A Modern Olympic Story of courage and tragedy

At the end of her first qualifying heat in the women’s 200m race at the 2008 Beijing Olympic Games, the defending Olympic champion, Jamaican Veronica Campbell Brown, cruised across the finishing line in 23.04 seconds. Campbell-Brown went on to become only the second women in Olympic history to win back-to-back gold with a time of 21:74, the fastest time of the decade.

The following six runners in the opening heat clocked times that ranged from 23:06 – 23:67. The eighth runner, however, received growing applause as she crossed the line in 32:16, almost eight-and-a-half seconds behind seventh-placed Isabel Le Rioux of South Africa.


That last runner was Samia Yusul Omar, a 17-year-old Somali. She, perhaps more than most, encapsulated the Olympic Creed:

“The most important thing in the Olympic Games is not to win
but to take part,
just as the most important thing in life is not the triumph
but the struggle.
The essential thing is not to have conquered
but to have fought well.”

As a young Muslim Somali woman, she faced crippling odds. The year before Beijing she was forced to train without attracting the attention of the militant Islamist group, al-Shabaab, whose growing influence in Somalia saw little value in the mental and physical development of females.

When Samia reached Beijing, unlike her fellow competitors sporting designer gear, she lined out in an oversized t-shirt and donated runners.

Later Samia stated: “We know that we are different from the other athletes. But we don’t want to show it. We try our best to look like the rest. We understand we are not anywhere near the level of other competitors here. We understand that very, very well. But more than anything else, we would like to show the dignity of ourselves and our country.”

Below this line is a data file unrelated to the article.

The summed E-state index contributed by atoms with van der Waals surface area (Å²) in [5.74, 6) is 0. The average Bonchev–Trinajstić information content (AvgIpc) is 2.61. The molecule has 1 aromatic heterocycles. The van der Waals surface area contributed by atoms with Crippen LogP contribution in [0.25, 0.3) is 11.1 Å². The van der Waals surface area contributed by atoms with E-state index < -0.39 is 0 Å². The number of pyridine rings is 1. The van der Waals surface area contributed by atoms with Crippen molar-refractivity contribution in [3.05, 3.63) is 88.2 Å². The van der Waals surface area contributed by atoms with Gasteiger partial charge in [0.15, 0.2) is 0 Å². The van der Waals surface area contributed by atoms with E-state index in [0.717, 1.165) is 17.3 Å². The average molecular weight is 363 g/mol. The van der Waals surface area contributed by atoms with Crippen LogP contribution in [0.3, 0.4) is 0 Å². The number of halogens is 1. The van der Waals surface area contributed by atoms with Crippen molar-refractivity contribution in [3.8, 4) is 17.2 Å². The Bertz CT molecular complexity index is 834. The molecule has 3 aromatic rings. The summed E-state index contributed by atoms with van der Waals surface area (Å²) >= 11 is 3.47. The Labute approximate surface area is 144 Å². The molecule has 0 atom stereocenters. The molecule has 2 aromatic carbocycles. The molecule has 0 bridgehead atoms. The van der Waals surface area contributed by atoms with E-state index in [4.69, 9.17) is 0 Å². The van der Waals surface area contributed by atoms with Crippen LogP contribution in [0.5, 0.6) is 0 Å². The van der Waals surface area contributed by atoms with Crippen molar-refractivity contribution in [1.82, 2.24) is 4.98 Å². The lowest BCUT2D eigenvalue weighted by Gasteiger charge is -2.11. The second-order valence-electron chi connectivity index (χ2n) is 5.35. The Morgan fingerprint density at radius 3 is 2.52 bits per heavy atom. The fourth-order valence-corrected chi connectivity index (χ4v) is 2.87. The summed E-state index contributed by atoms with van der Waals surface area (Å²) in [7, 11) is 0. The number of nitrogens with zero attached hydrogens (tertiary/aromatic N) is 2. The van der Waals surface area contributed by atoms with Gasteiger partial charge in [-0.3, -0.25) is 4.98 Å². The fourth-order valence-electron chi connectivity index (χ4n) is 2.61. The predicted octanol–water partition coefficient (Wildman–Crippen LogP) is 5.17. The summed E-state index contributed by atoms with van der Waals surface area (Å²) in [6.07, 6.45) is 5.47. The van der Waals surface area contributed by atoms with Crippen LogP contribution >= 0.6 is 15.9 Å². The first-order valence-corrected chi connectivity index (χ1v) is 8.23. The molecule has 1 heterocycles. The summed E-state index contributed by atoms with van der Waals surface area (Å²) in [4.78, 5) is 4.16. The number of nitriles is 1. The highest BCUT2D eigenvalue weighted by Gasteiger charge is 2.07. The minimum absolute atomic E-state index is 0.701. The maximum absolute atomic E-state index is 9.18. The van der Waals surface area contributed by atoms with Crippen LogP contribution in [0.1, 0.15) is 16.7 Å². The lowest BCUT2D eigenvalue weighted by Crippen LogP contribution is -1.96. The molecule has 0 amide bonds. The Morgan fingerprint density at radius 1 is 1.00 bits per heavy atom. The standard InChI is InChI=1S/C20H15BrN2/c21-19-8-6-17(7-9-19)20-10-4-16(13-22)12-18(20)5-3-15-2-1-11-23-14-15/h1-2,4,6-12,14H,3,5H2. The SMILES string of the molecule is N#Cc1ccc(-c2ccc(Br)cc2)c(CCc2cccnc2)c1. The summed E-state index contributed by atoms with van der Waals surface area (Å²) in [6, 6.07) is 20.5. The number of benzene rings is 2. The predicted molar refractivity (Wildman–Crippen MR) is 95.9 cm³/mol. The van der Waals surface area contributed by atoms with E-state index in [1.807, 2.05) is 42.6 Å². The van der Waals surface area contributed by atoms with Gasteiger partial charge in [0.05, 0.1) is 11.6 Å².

Undeterred by her performance Samia was determined to pursue her dreams of developing her running talent. But Somalia was a dangerous environment. For a period Omar was forced to live in a relocation camp on the outskirts of Mogadishu. Training was difficult so she decided to leave her country in 2010 and began the long and dangerous trek through Ethiopia and Sudan to Libya. Her hope was to get to Europe, find a coach, and qualify for the 2012 Olympic Games in London.


On March 31, 2012, Samia Yusuf Omar settled into a flimsy overcrowded boat with 70 souls on board. After 15 hours the boat ran out of petrol and began to drift in the open waters of the Mediterranean Sea. Eventually an Italian rescue ship found the boat and approached. A struggle ensued to grab ropes thrown from the ship and several people fell overboard. One of those was Samia. She did not know how to swim. Witnesses say she treaded water for a while before going under, never to be seen again. She was 21 years old. She was one of seven migrants who died in the morning of April 2, 2012, 87 miles south of Lampedusa.

The story of Samia Yusul Omar and her athletic legacy in Somalia can be read here:

Footage of Samia’s 2008 Beiijing Olympic race can be seen here:



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